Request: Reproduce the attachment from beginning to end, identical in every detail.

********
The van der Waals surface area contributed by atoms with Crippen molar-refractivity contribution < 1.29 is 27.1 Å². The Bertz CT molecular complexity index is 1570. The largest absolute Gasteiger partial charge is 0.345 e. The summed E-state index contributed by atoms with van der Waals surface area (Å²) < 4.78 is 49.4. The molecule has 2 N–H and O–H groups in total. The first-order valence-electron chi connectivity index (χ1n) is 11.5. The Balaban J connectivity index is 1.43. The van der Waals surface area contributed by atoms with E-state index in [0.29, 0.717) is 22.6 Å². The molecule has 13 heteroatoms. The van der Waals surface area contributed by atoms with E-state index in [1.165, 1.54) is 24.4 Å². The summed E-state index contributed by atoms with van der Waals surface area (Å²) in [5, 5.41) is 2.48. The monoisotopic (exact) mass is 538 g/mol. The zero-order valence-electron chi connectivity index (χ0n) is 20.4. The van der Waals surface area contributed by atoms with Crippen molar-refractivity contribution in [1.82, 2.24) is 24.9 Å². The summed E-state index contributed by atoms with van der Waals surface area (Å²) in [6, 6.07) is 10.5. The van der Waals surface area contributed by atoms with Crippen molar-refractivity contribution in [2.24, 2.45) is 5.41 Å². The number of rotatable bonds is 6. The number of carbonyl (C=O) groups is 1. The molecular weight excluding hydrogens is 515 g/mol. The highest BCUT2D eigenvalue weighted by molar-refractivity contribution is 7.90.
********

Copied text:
The van der Waals surface area contributed by atoms with Crippen molar-refractivity contribution < 1.29 is 27.1 Å². The Bertz CT molecular complexity index is 1570. The largest absolute Gasteiger partial charge is 0.345 e. The summed E-state index contributed by atoms with van der Waals surface area (Å²) < 4.78 is 49.4. The molecule has 2 N–H and O–H groups in total. The first-order valence-electron chi connectivity index (χ1n) is 11.5. The Balaban J connectivity index is 1.43. The van der Waals surface area contributed by atoms with E-state index in [0.29, 0.717) is 22.6 Å². The molecule has 13 heteroatoms. The van der Waals surface area contributed by atoms with E-state index in [1.165, 1.54) is 24.4 Å². The summed E-state index contributed by atoms with van der Waals surface area (Å²) in [5, 5.41) is 2.48. The monoisotopic (exact) mass is 538 g/mol. The zero-order valence-electron chi connectivity index (χ0n) is 20.4. The van der Waals surface area contributed by atoms with Crippen molar-refractivity contribution in [1.82, 2.24) is 24.9 Å². The summed E-state index contributed by atoms with van der Waals surface area (Å²) in [6, 6.07) is 10.5. The van der Waals surface area contributed by atoms with Crippen molar-refractivity contribution in [2.24, 2.45) is 5.41 Å². The number of rotatable bonds is 6. The number of carbonyl (C=O) groups is 1. The molecular weight excluding hydrogens is 515 g/mol. The highest BCUT2D eigenvalue weighted by molar-refractivity contribution is 7.90.